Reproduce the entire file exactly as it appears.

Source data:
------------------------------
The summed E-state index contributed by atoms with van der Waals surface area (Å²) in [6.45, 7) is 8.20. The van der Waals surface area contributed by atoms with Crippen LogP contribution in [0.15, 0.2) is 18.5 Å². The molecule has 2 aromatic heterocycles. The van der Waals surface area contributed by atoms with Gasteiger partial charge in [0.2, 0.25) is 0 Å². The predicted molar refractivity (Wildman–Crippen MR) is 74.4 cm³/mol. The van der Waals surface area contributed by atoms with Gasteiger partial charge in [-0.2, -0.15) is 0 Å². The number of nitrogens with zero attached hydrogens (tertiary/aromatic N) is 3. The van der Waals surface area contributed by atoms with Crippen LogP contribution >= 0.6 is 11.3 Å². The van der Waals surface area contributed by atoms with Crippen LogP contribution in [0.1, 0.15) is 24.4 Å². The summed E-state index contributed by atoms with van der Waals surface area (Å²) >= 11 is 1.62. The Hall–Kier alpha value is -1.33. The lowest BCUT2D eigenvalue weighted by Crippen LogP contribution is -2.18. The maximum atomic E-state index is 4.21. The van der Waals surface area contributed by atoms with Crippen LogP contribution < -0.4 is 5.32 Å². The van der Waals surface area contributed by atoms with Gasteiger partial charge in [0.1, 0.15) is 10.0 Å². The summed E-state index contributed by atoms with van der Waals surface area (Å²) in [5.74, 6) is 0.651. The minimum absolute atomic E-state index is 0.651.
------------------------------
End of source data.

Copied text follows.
The summed E-state index contributed by atoms with van der Waals surface area (Å²) in [6.45, 7) is 8.20. The van der Waals surface area contributed by atoms with Crippen LogP contribution in [0.15, 0.2) is 18.5 Å². The molecule has 2 aromatic heterocycles. The van der Waals surface area contributed by atoms with Gasteiger partial charge in [0.2, 0.25) is 0 Å². The predicted molar refractivity (Wildman–Crippen MR) is 74.4 cm³/mol. The van der Waals surface area contributed by atoms with Gasteiger partial charge in [-0.2, -0.15) is 0 Å². The number of nitrogens with zero attached hydrogens (tertiary/aromatic N) is 3. The van der Waals surface area contributed by atoms with Crippen LogP contribution >= 0.6 is 11.3 Å². The van der Waals surface area contributed by atoms with Crippen LogP contribution in [0.1, 0.15) is 24.4 Å². The summed E-state index contributed by atoms with van der Waals surface area (Å²) >= 11 is 1.62. The Hall–Kier alpha value is -1.33. The lowest BCUT2D eigenvalue weighted by Crippen LogP contribution is -2.18. The maximum atomic E-state index is 4.21. The van der Waals surface area contributed by atoms with Crippen LogP contribution < -0.4 is 5.32 Å². The van der Waals surface area contributed by atoms with Gasteiger partial charge in [0.1, 0.15) is 10.0 Å². The summed E-state index contributed by atoms with van der Waals surface area (Å²) in [5.74, 6) is 0.651. The minimum absolute atomic E-state index is 0.651.